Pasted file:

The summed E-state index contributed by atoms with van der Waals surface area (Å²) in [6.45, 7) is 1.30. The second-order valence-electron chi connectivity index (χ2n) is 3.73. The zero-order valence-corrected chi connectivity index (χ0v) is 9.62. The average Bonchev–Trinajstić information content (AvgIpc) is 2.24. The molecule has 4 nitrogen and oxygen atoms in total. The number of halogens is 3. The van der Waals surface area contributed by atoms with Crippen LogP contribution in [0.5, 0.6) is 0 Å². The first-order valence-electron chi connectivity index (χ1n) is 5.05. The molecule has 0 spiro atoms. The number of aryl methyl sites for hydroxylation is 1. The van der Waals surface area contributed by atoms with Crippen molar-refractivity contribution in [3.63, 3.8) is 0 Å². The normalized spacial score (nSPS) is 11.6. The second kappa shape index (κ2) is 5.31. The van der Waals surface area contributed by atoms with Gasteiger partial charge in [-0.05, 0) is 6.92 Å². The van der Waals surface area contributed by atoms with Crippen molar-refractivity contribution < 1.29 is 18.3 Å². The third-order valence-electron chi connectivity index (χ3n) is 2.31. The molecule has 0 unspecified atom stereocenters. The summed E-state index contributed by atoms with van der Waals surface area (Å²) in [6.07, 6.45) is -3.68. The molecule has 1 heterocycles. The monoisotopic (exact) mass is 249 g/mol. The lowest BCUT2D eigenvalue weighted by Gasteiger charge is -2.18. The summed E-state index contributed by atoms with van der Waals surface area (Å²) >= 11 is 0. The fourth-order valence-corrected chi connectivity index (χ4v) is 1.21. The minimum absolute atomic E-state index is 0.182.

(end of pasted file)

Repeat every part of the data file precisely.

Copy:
The summed E-state index contributed by atoms with van der Waals surface area (Å²) in [6.45, 7) is 1.30. The second-order valence-electron chi connectivity index (χ2n) is 3.73. The zero-order valence-corrected chi connectivity index (χ0v) is 9.62. The average Bonchev–Trinajstić information content (AvgIpc) is 2.24. The molecule has 4 nitrogen and oxygen atoms in total. The number of halogens is 3. The van der Waals surface area contributed by atoms with Crippen LogP contribution in [0.5, 0.6) is 0 Å². The first-order valence-electron chi connectivity index (χ1n) is 5.05. The molecule has 0 spiro atoms. The number of aryl methyl sites for hydroxylation is 1. The van der Waals surface area contributed by atoms with Crippen molar-refractivity contribution in [3.63, 3.8) is 0 Å². The normalized spacial score (nSPS) is 11.6. The second kappa shape index (κ2) is 5.31. The van der Waals surface area contributed by atoms with Gasteiger partial charge in [-0.05, 0) is 6.92 Å². The van der Waals surface area contributed by atoms with Crippen molar-refractivity contribution < 1.29 is 18.3 Å². The third-order valence-electron chi connectivity index (χ3n) is 2.31. The molecule has 0 unspecified atom stereocenters. The summed E-state index contributed by atoms with van der Waals surface area (Å²) in [6.07, 6.45) is -3.68. The molecule has 1 heterocycles. The monoisotopic (exact) mass is 249 g/mol. The lowest BCUT2D eigenvalue weighted by Gasteiger charge is -2.18. The summed E-state index contributed by atoms with van der Waals surface area (Å²) >= 11 is 0. The fourth-order valence-corrected chi connectivity index (χ4v) is 1.21. The minimum absolute atomic E-state index is 0.182.